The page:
British actress Kate O’Mara passed away on March 30th at the age of 74. Because of her strikingly aristocratic good looks and air of cultivation, O’Mara was quite often cast as strong, ruthless, icy women. Her best known role is probably portraying Joan Collins’ sister on Dynasty in the mid-1980s. Now I’ve never really seen that series, outside of the odd episode,but from what little I know about it, with its hellaciously bitchy catfights, O’Mara was probably right at home on that show.
In the world of sci-fi, though, O’Mara is most famous for portraying the renegade Time Lord known as the Rani on Doctor Who. The creation of writers Pip & Jane Baker, unlike most of the Doctor’s foes, the Rani wasn’t out to conquer the world or anything like that; all she wanted was to be left in peace to conduct her scientific researches. The problem, though, was that the Rani was completely lacking in any kind of morality or empathy for other beings. She looked upon the universe as one vast laboratory, its inhabitants mere test subjects for her experiments. O’Mara played the part perfectly. She was a brilliant adversary for Colin Baker’s Sixth Doctor, with his crusading zeal against tyranny & injustice. “The Mark of the Rani,” broadcast in 1985, is one of the strongest stories from Baker’s all-too-short tenure as the Sixth Doctor on television.
The only real drawback to the serial is that Pip & Jane Baker were told to incorporate the Doctor’s arch-nemesis the Master into their script. The result is that O’Mara ends up spending more of her screen time engaged in petty squabbling with Anthony Ainley than she does dramatically sparring with Colin Baker.
Unfortunately the Rani’s next appearance two years later was in “Time and the Rani,” which usually ranks pretty damn low on fan polls. It’s a hastily thrown together production that literally tosses Sylvester McCoy into the role of the Seventh Doctor, giving him no time to find his feet. To be honest, it’s one of those rare examples of Doctor Who that you would probably never want to show to any non-fans, because it would leave them wondering what the hell was wrong with you for liking the series. To O’Mara’s credit, she is one of the few positive aspects of “Time and the Rani,” even if she’s forced to spend part of it masquerading as Bonnie Langford… no, just don’t ask.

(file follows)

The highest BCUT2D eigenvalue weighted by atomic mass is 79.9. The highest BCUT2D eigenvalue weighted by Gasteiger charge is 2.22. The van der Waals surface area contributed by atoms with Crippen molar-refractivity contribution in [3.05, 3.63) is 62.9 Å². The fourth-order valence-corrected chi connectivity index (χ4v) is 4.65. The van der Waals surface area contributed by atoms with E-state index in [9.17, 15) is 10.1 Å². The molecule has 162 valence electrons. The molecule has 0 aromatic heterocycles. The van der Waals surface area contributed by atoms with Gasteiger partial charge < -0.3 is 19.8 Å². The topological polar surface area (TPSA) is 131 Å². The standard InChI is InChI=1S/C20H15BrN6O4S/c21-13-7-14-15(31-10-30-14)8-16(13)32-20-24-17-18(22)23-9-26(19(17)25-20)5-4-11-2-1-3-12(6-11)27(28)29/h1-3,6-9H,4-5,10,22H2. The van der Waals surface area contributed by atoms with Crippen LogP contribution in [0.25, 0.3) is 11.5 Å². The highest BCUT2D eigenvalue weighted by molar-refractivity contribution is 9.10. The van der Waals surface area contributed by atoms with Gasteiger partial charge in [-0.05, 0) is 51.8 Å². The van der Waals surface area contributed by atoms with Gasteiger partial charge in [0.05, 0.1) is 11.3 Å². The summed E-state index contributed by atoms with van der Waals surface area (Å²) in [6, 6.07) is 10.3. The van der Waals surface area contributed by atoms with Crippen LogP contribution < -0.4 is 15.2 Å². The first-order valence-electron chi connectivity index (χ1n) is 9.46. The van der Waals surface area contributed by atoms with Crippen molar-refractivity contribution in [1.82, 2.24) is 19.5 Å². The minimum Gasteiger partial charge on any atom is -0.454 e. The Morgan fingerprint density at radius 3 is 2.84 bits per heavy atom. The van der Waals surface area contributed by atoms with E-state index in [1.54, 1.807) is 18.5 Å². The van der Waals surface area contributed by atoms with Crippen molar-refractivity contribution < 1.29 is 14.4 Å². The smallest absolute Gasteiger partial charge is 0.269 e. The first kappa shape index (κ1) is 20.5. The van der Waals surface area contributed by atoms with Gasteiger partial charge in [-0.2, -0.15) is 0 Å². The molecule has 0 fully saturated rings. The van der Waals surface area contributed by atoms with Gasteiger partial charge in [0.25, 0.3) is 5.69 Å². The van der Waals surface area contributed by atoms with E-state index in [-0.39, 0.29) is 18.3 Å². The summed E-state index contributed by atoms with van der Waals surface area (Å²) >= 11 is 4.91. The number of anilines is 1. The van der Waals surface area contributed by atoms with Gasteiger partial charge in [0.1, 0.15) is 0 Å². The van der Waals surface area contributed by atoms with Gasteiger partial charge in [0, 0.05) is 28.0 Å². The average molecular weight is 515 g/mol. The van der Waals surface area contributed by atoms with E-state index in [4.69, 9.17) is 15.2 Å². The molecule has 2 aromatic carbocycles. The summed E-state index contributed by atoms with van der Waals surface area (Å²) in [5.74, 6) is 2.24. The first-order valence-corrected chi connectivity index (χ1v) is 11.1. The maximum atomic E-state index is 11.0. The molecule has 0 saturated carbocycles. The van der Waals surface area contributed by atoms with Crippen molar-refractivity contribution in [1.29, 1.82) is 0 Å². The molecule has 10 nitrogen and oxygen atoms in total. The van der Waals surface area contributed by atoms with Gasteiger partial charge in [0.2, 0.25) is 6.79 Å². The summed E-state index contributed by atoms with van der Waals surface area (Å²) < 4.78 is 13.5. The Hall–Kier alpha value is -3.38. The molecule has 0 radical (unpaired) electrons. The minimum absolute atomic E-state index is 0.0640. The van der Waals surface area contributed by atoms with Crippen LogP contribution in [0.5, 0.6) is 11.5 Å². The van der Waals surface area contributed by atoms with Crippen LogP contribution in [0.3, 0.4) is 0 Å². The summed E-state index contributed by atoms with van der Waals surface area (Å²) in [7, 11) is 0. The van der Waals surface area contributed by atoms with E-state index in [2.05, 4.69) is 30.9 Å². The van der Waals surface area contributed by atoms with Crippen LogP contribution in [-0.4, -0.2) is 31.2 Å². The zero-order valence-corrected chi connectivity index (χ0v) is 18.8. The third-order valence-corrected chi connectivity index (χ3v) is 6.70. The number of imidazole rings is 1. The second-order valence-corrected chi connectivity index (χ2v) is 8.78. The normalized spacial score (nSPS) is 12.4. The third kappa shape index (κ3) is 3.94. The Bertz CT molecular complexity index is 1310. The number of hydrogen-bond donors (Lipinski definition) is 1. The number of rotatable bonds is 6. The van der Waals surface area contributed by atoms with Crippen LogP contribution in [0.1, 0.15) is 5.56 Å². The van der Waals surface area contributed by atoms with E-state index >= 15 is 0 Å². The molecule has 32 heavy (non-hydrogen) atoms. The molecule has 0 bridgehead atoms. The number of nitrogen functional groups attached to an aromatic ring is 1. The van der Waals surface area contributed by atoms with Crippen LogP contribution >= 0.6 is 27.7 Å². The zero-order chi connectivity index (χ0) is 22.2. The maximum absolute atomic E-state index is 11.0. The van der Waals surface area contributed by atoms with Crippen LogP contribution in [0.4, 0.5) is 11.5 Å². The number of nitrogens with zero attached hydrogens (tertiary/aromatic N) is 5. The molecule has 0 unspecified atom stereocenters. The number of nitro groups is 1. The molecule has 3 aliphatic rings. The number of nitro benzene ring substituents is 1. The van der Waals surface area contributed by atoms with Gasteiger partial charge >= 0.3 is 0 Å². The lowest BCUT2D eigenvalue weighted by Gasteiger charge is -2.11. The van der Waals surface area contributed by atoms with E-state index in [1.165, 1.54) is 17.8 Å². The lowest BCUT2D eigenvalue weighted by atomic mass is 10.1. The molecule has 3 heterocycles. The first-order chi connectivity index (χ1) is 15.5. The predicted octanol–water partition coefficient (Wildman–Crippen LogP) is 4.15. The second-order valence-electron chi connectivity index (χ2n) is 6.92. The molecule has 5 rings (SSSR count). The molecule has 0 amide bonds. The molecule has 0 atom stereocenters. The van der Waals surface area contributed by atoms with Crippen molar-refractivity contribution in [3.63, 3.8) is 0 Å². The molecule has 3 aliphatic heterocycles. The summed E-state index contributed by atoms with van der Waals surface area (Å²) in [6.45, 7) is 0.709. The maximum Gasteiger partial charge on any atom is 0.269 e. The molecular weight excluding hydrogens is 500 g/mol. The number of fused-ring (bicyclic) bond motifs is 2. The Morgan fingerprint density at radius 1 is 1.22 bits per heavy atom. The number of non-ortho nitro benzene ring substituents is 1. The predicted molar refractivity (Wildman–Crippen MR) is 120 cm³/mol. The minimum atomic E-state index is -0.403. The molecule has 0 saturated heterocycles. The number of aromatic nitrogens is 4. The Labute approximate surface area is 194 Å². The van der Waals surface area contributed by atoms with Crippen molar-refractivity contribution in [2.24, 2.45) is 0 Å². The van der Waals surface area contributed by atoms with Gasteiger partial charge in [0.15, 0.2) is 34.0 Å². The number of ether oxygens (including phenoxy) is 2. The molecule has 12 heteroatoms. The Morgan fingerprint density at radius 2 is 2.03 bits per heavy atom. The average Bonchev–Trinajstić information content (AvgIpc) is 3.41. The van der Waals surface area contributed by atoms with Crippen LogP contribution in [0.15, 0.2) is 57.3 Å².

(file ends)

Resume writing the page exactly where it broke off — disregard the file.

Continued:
O’Mara’s last televised appearance as the Rani was in 1993 in the infamous charity special “Dimensions in Time,” which was basically a case of cramming as many surviving Doctor Who actors as possible into the space of 15 minutes, filmed on a shoestring budget, while simultaneously tying in with popular British soap opera EastEnders. I’ve never actually seen “Dimensions in Time,” but its reputation precedes it.
I think is really says something about O’Mara’s abilities as an actress that even though two of the Rani’s three televised appearances are quite awful, the character nevertheless left an indelible impression on the series’ fans. Certainly it’s a regrettable that the Rani was never brought back in a better-written story, either on television or in the Big Finish audios. She did have one opportunity to reprise the role, in the audio drama The Rani Reaps the Whirlwind, released in 2000 by BBV.
Of course, Kate O’Mara’s career was certainly not limited to just Dynasty and Doctor Who. In 1970 she appeared in two of Hammer Studios’ horror films, The Horror of Frankenstein and The Vampire Lovers. In the later of those two, she famously fell under the erotic vampire seduction of Ingrid Pitt.
O’Mara was an incredibly prolific actress on British television from the mid-1960s onwards. She made three separate appearances in the Roger Moore series The Saint. In the Jason King episode “A Kiss for a Beautiful Killer,” O’Mara memorably played a fiery Latin American revolutionary who is inevitably attracted to Peter Wyngarde’s secret agent turned bon vivant novelist. In the mid-1970s O’Mara was a regular on The Brothers, portraying air freight manager Jane Maxwell, who crossed swords with corporate raider Paul Merroney, played by a young Colin Baker himself.
Among O’Mara’s most recent television roles, her most prominent was on Jennifer Saunders & Joanna Lumley’s hit comedy Absolutely Fabulous. O’Mara portrayed Patsy Stone’s even more unpleasant sister Jackie. I always thought that was brilliant casting.
It seems that, like many actors & actresses who are often cast as villains, in real life O’Mara was seemingly a pleasant individual. In an interview last October, she commented…
“I’m actually quite a nice person. It’s to do with the way I look, an uncompromising sort of face, brusque delivery and voice, and I think the combination of all that.”
O’Mara also expressed an interest in returning to the role of the Rani…
“I’m a much older woman and there’s a huge population of older people who, if they’re watching television, they can’t watch Hollyoaks. If you put a much older woman in Doctor Who, they can identify with it. I think it’s quite an interesting concept and if you remember things like Grimm’s Fairytales, the older woman is often the villainess, often the terrifying figure – why I do not know, but often she is. I think it’s an idea to be exploited.”
It is unfortunate O’Mara never had the opportunity to once again portray the iconic character she brought to life. However, she definitely leaves behind a legacy of dramatic, larger-than-life performances.